My family spent the week between Christmas and New Year’s Eve in New Mexico, and though we did take a day to visit Santa Fe (which is where I picked up the coffee I reviewed from Iconik Coffee Roasters), the bulk of our time was spent in Albuquerque. A quick Yelp search and about 10 minutes in our rental car brought us to Prosum Roasters one morning. If you’re a coffee drinker that’s accustomed to swanky, modern cafes with Wi-Fi and plush, inviting seating, you’ll probably feel a little out of place visiting a roastery, as these places tend to not be a place for folks to linger. But, I really enjoy visiting roasteries – assuming they’re not busy, it’s usually a chance to get to talk with people who are intimately involved with the coffee they sell, from the sourcing to the roasting and everything in between. Prosum is largely a wholesaler, and the space reflected that: giant roasting machine in the back, burlap sacks, lots of what I think of as pleasingly “organized clutter” – piles of paper, stacks of bags and ceramic cups, everything in its place yet conveying the sense that there is a lot going on. I felt right at home.
I had a nice chat with the person on duty (I believe his name was Jacob), and he mentioned that while he is heavily involved with the company operations, the company was started by and belongs to his girlfriend. Love that this is a female-owned business!! Prosum gives 10% of their company profits directly back to the communities from where their coffee comes from, and this helps to fund initiatives to improve specific things that are needed in each region. Jacob told me about the village of Kellensoo, Ethiopia, and how there is a project there to keep girls in school by teaching them how to make reusable feminine hygiene products, which will allow them to not miss school for a week every month and reduces the likelihood of them dropping out. So far, over 700 girls have been able to stay in school. You can read more about this here at the Prosum blog.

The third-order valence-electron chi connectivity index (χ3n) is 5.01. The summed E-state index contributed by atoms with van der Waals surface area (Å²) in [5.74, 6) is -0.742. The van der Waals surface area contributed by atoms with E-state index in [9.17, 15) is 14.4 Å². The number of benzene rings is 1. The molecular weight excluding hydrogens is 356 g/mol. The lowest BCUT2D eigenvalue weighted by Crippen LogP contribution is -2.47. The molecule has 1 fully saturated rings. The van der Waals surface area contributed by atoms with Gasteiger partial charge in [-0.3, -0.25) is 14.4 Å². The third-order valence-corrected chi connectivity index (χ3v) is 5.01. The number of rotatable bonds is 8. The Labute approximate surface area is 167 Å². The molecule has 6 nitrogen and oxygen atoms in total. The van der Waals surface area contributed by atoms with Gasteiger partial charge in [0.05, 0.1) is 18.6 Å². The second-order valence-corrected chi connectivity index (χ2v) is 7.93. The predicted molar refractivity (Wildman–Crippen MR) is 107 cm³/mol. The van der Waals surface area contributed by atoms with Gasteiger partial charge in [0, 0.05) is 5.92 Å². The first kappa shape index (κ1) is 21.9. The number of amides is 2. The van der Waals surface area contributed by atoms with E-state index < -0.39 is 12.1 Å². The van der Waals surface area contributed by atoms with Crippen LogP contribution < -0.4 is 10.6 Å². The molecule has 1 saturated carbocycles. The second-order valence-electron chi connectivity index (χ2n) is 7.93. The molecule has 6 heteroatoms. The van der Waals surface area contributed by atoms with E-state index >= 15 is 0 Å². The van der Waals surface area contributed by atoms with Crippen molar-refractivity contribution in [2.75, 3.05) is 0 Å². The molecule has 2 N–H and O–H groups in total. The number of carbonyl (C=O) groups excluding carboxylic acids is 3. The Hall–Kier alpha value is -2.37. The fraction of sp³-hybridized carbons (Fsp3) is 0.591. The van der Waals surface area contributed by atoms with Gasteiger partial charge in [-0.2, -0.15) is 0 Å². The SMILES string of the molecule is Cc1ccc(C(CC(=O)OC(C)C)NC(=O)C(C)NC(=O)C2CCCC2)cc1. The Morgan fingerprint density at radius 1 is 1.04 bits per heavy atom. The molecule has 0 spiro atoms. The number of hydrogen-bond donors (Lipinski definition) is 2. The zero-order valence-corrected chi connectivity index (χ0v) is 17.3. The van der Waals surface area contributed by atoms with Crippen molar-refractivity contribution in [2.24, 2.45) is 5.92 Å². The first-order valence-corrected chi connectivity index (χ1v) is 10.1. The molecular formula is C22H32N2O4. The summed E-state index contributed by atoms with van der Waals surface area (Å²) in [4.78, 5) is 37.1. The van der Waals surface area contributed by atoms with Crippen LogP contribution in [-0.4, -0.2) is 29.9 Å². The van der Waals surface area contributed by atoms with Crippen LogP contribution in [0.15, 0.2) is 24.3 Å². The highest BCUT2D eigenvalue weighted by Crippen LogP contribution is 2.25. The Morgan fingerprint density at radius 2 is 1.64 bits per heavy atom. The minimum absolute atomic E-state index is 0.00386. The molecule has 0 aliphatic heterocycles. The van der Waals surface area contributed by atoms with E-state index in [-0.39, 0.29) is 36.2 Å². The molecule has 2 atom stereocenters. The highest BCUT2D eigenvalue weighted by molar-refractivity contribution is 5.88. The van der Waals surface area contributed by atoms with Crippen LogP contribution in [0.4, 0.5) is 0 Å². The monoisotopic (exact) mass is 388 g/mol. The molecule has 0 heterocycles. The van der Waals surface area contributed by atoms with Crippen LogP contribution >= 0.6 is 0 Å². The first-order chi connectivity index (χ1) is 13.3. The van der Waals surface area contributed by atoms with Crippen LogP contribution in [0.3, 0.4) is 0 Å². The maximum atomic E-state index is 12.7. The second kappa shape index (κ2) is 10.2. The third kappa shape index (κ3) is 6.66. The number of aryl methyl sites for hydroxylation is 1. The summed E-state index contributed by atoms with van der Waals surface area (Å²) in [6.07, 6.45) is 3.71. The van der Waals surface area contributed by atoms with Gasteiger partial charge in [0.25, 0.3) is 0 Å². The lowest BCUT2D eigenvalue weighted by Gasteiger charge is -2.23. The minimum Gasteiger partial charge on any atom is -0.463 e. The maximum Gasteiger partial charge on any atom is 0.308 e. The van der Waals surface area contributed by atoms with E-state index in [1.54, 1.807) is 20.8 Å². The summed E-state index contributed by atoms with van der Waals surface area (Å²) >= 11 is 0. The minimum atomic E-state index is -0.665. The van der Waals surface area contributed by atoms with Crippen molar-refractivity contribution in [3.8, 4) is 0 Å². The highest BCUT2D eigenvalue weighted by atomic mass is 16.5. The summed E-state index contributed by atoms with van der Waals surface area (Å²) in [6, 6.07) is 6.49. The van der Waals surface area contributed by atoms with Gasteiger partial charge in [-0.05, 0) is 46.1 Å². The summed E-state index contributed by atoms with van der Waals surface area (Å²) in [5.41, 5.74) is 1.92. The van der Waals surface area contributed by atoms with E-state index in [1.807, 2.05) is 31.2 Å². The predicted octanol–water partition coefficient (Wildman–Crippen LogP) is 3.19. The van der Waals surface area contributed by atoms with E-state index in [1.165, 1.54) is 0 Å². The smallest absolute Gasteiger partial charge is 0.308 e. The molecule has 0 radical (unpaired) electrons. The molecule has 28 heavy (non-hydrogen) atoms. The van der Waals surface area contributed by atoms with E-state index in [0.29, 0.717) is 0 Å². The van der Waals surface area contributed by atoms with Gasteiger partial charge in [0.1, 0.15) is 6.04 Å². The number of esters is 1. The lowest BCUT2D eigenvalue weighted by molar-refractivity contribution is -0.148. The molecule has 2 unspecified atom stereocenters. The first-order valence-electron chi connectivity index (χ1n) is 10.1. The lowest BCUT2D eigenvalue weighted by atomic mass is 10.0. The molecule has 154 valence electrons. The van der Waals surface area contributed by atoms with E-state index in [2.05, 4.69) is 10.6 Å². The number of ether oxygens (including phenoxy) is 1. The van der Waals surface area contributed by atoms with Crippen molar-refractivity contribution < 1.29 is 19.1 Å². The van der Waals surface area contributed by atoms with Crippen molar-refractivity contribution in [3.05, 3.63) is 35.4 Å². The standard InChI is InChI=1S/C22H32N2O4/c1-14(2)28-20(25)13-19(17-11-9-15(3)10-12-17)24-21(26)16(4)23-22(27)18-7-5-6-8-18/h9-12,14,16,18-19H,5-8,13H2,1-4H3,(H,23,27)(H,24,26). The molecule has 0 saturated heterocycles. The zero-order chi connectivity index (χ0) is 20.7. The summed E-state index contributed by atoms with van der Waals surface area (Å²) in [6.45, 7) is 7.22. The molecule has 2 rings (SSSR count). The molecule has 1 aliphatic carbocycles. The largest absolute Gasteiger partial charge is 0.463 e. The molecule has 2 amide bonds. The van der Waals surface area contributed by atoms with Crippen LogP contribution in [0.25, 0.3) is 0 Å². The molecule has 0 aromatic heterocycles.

This Nicaraguan coffee was the last of its kind on the shelf on my visit. Jacob mentioned that the next time they’d be getting beans from this farm would be in May, so if it interests you, check back with them in late spring!
Whole bean: This had a beautifully even roast level – so consistent. The beans smelled of milk chocolate and a hint of lime zest.
V60: This was by far my favorite preparation for these particular beans. At the grind size I chose, It took about 2:55 to brew this, and lovely subtle notes of black tea, cream, cashew, and milk chocolate wafted out of the cup. Very tasty and satisfying!
Chemex: I brewed this twice but had a harder time dialing in the grind than with the V60. The first time, the coffee brewed for 2:45 and it came out bland. I just wrote “Try again” in my notes. The second time, the coffee brewed for 3:40 (still a little short of my usual 4 minutes) and I wrote “not bad, but has a slightly pithy flavor on the finish. V60 was better.”
French press: This tasted a bit of almonds and the papery skins around peanuts.
AeroPress: As a concentrate, it was drinkable but pretty strong with more notes of peanut skin. With a little extra water added, the coffee was quite smooth but nondescript to my palate – I wouldn’t have been able to tell where this coffee was from just from taste.
Summary: I love that this coffee helps make the world a better place with every bag sold, and this particular Nicaraguan coffee was especially good brewed in a Hario V60. Hands down my favorite brewing method for these beans.
From the roaster: No tasting notes provided
At the moment, Prosum doesn’t appear to sell their beans via their website but they may in the future as they do have a link to an online store on their page. In the meantime, visit their roastery on Los Arboles Ave NE in Albuquerque in the morning hours, Mon-Fri if you want to pick up a bag for home.
Review conducted 7 days post-roast.